In the UK, the Health Research Authority approves clinical trials involving research participants, and there are tailored ethical requirements for research involving healthy volunteers. Moreover, unlike in other cases where challenge trials are used (e.g. malaria), there is no highly effective treatment in the case of COVID-19. As well as establishing a fast-track ethics review of COVID-19 research, the HRA has given some thought to how to conduct challenge trials. Their approach for Research Ethics Committee (REC) review of challenge trials was based on World Health Organization (WHO) criteria. These criteria were adapted after meetings with the specific RECs reviewing the COVID challenge trial applications.
The WHO criteria for challenge trials, published in May 2020 - soon after COVID-19 was declared a pandemic - include the requirement that such trials be informed by consultation and engagement with the public, as well as relevant experts and policy-makers. As well as calling for initial studies to be limited to young healthy adults, they suggest that, within these groups, selection might prioritise those who face high background probability of infection. This suggestion is based on the consideration that this group would face lower marginal risk and a potential for direct benefit.
Now seems to be the right time to start thinking about whether we need a different model for public involvement in pandemic research, particularly with respect to policy-making. With the emergence of viral mutations for example, one of the issues the HRA, WHO and others will no doubt be considering is that this pandemic is likely to be with us for some time. They will also be considering the uncomfortable idea that COVID-19 is a dress rehearsal for an even worse pandemic in the future.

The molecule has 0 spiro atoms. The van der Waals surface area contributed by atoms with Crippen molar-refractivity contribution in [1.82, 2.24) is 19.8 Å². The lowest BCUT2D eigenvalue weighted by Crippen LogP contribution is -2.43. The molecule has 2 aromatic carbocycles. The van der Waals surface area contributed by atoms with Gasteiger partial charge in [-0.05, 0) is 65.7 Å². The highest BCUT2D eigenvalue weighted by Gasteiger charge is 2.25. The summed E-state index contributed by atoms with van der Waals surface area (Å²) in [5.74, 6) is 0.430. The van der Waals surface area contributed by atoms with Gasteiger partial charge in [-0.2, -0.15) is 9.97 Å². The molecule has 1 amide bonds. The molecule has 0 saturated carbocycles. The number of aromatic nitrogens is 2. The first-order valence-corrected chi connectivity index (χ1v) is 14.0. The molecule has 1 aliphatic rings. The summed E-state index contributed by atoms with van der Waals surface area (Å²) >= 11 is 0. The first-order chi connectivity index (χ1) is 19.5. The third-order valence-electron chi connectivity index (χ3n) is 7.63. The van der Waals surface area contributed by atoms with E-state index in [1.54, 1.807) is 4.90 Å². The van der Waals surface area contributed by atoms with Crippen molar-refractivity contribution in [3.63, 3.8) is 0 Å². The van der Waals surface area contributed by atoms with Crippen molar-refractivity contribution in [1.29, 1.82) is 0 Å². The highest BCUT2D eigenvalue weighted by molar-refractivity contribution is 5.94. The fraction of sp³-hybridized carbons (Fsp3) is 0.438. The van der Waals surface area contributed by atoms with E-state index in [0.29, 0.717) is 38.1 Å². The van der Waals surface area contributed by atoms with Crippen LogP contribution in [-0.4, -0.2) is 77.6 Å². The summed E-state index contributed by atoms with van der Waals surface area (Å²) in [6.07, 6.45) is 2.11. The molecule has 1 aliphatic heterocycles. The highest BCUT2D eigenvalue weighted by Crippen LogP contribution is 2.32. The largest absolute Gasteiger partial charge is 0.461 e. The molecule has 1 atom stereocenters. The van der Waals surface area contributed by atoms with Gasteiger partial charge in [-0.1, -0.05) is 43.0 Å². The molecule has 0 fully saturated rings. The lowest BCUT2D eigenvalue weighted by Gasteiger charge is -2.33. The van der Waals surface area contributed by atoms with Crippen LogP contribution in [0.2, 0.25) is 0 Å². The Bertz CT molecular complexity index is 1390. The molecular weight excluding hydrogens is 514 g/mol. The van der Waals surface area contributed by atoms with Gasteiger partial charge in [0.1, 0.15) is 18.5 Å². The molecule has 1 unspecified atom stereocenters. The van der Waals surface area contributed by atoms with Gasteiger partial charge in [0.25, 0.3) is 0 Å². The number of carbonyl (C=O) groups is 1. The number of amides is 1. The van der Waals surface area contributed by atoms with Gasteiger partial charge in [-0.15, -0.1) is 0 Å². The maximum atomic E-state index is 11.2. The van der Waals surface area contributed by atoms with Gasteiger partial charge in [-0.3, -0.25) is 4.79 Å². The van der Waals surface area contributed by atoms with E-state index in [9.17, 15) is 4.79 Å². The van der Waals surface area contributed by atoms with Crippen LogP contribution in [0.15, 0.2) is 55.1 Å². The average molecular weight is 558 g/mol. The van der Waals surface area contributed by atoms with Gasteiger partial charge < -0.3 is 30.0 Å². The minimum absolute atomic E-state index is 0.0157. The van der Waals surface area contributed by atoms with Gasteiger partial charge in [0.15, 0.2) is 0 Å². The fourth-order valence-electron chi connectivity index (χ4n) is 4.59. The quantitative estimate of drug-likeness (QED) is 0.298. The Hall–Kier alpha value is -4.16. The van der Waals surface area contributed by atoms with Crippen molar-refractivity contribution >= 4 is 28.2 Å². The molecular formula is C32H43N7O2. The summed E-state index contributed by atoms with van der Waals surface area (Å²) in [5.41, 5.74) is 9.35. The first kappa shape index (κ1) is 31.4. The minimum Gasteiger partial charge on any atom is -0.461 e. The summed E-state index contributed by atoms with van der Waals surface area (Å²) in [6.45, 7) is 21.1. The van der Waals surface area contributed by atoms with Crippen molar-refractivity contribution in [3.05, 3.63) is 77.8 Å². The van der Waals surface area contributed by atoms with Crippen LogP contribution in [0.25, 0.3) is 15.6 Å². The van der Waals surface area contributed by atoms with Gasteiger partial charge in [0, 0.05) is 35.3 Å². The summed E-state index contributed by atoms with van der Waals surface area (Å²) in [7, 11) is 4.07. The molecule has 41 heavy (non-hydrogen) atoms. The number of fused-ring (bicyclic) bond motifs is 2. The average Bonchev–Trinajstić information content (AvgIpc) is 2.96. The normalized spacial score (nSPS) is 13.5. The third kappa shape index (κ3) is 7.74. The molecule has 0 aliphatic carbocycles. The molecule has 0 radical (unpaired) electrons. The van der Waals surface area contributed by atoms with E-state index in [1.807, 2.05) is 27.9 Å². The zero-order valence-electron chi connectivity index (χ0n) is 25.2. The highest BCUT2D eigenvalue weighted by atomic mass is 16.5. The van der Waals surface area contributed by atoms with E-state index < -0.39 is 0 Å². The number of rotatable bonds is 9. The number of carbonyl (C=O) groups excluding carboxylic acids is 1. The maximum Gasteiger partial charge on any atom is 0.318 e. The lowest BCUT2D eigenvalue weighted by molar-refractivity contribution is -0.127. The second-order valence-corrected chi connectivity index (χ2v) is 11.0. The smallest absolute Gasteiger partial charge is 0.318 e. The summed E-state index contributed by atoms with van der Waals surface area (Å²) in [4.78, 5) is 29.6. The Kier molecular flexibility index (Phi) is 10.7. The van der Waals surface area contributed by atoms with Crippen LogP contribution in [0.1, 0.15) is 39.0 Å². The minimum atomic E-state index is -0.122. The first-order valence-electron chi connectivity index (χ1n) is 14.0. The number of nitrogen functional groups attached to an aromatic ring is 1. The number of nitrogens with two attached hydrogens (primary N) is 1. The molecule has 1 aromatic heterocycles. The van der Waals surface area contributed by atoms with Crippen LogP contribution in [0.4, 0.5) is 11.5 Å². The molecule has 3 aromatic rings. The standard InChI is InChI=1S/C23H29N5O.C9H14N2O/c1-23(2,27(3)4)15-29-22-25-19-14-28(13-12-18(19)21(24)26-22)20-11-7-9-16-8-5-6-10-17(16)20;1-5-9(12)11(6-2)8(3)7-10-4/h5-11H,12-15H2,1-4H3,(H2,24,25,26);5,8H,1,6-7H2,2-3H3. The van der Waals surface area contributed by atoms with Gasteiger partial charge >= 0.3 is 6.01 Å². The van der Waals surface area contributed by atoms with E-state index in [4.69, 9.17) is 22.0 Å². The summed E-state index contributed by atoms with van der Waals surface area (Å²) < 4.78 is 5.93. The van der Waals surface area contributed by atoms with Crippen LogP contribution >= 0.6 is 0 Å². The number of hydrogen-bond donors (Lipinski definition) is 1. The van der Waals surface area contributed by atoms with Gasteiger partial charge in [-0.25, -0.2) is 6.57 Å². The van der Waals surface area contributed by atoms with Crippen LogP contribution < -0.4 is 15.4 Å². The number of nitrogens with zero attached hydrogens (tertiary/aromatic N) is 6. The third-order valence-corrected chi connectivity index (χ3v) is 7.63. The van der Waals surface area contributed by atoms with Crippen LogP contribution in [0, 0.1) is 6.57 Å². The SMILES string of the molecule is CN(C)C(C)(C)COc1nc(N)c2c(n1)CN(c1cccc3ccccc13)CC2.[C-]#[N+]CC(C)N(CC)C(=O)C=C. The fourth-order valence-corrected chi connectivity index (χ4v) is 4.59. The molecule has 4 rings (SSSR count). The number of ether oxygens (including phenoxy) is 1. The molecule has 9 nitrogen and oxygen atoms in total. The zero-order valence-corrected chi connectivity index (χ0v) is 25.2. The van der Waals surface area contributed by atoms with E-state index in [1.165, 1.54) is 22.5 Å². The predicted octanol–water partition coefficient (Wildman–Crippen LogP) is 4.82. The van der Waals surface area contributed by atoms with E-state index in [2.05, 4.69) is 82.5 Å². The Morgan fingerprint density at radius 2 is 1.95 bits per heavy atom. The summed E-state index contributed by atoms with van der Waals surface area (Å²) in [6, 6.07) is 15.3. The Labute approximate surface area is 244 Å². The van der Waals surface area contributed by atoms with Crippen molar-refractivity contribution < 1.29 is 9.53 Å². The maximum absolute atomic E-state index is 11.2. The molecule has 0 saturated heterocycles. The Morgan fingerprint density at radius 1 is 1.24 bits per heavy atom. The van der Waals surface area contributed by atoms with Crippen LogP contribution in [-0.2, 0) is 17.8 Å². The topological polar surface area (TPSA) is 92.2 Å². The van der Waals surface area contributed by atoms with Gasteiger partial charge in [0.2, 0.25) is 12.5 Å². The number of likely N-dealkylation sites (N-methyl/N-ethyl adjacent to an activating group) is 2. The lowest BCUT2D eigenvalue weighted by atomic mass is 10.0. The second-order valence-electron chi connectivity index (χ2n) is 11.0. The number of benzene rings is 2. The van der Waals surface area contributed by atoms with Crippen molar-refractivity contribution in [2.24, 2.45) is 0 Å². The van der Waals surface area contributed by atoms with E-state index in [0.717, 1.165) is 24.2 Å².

The HRA adapted the rapidly produced WHO challenge trial ethical principles, but whether these are the right criteria to use in future should now be properly evaluated. Some might suggest there are reasons to relax criteria in light of urgency and high level of interest. What other criteria could come into play, such as rates of infection and severity of harm? What would consent then look like?
These are the sorts of questions we need a public perspective on. Not only is public opinion and engagement of members of the public in looking at specific project proposals needed, as in the Imperial / Oxford trials; but bigger, more sustained engagement is required to inform policy about challenge trials in general, the WHO criteria being one example. While there may have been little time to do the latter during this pandemic, “we didn’t have time to engage the public” is a poor excuse, and certainly cannot be used next time round.
Public voices should have ethical ‘force’ in research ethics policy making. We need to know how their views might be affected if a challenge trial participant volunteer dies. Will that be considered a worthy sacrifice by those who espouse values of altruism? What if the cause is medical error or ignorance vs natural disease progression for which we have no cure?